Halifax, Nova Scotia, Canada: Human-Shaped Disaster WindowA church window was blown out by a massive explosion in 1917 -- and left the shape of a human profile! The church says that it's the profile of an 18th century reverend, but the truth may be less miraculous and more ghastly.
St. Paul's Church
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The oldest Protestant church in Canada (1750) was built in the Palladian style (imported from Boston I believe) as a chapel for local Haligonians and for the garrison troops stationed there at the time. It survived the largest pre-Hiroshima man-made explosion in human history when on Dec. 6, 1917 a Belgian relief ship, Imo, collided in the harbour with the French munitions ship Mont-Blanc, which was carrying over 400,000 pounds of TNT and various other volatile effects. The explosion leveled the north end of the city, killing over 2,000 people, and injuring 9,000 more. But a souvenir has been preserved -- one window at St. Paul's broke neatly in the shape of the silhouette of a man's head and shoulders (very George Washington-esque I remember).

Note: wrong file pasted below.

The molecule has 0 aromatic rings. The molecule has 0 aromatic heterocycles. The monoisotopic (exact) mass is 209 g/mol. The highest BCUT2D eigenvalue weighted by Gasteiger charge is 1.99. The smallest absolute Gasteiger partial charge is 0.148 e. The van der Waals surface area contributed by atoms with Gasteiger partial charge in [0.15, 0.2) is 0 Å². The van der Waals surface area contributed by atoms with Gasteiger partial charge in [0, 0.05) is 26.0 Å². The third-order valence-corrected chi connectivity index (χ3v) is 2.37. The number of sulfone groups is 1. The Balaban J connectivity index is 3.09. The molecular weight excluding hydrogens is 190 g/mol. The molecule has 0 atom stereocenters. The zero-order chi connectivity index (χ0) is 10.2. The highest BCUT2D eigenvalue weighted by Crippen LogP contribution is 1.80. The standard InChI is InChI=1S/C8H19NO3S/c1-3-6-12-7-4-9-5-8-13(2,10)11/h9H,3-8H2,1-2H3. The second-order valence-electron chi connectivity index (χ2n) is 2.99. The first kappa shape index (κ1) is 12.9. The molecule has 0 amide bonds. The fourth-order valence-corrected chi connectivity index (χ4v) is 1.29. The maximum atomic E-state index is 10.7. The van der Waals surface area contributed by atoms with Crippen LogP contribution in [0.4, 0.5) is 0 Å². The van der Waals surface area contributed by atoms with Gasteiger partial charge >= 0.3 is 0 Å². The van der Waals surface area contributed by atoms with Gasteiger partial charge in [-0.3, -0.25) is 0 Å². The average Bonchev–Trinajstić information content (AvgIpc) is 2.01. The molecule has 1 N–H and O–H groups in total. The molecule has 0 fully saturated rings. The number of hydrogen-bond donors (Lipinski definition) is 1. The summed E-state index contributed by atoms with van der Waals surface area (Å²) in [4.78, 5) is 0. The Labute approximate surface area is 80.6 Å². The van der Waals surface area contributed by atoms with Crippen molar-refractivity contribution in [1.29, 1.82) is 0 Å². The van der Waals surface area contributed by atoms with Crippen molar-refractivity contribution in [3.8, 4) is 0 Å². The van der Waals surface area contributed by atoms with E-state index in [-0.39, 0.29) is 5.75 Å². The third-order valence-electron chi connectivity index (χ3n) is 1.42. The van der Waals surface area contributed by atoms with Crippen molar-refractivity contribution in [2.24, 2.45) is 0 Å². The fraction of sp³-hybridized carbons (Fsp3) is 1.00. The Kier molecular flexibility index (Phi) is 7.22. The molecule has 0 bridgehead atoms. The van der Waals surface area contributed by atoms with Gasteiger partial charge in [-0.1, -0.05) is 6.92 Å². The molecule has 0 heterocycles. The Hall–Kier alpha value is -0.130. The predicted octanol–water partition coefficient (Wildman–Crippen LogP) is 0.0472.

I asked a local Anglican priest type at the church how it happened, "Was somebody standing near the window?"
He said "No, it wasn't like a Bugs Bunny cartoon!" Oh well. But still it's very mysterious.
In a park somewhere in town is part of the anchor shank of the Mont-Blanc that flew 2 miles from the site of the explosion (I've read that the barrel of one of her cannons landed 3 1/2 miles away in the opposite direction).[Rob L, 06/18/2003]